Al-Qaeda has threatened French satirical weekly Charlie Hebdo with a repeat of a 2015 massacre of its staff, after it republished controversial cartoons of the Prophet Mohammed, the SITE observatory said on Friday.
Al-Qaeda in its publication One Ummah had warned that Charlie Hebdo would be mistaken if it believed the 2015 attack was a "one off", after the magazine printed the "contemptible caricatures" in a defiant issue that marked the start of the trial in Paris of suspected accomplices in the attack.
The comments came in an English edition of the Al-Qaeda publication that purported to mark the anniversary of the September 11, 2001 attacks on the United States carried out by the terror network.
It said it had the "same message" for the France of President Emmanuel Macron as it did for his predecessor Francois Hollande who was president at the time of the 2015 attacks.
It said France under Macron "gave a green light" to the republication of the cartoons.
Twelve people, including some of France's most celebrated cartoonists, were killed on January 7, 2015, when brothers Said and Cherif Kouachi went on a gun rampage at the offices of Charlie Hebdo, whose no-taboo style, including publishing cartoons of the prophet, had divided the country.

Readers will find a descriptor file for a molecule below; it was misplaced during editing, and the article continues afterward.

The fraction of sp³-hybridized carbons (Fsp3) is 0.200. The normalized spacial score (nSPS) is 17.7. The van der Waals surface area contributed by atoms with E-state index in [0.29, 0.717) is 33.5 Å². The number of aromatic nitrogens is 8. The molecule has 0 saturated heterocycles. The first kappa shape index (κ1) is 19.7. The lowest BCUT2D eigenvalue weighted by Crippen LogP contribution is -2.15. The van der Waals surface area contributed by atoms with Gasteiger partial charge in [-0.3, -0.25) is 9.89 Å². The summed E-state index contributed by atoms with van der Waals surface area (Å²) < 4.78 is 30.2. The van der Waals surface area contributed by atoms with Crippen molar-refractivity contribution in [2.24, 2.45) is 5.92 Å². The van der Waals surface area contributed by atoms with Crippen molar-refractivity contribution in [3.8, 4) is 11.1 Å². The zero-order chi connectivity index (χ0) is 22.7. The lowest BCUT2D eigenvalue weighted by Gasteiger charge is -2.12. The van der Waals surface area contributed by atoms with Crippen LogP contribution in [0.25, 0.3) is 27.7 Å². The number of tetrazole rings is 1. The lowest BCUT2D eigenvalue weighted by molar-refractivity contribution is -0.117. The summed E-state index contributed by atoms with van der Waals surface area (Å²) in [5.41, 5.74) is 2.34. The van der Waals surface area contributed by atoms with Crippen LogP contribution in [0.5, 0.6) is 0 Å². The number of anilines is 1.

The trial, which began on September 2 and is expected to continue until November, sees 14 suspected accomplices face justice even though all the perpetrators were killed in the wake of the attacks.
It had reopened one of the post painful chapters in France's modern history which heralded a spate of jihadist attacks on its territory that have claimed more than 250 lives.
Charlie Hebdo's director Laurent Sourisseau, known as "Riss" and who was himself badly wounded in the shoulder in the attack, told the court this week that there was nothing to regret in publishing the cartoons.
"What I regret is to see how little people fight to defend freedom. If we don't fight for our freedom, we live like a slave and we promote a deadly ideology," he said.
Charlie Hebdo's republication of the cartoons drew new condemnation from states including Iran, Pakistan and Turkey.
But Sourisseau, who now lives under round the clock protection, said it had to republish them.
"If we had given up the right to publish these cartoons, that would mean that we were wrong to do so" in the first place, he said.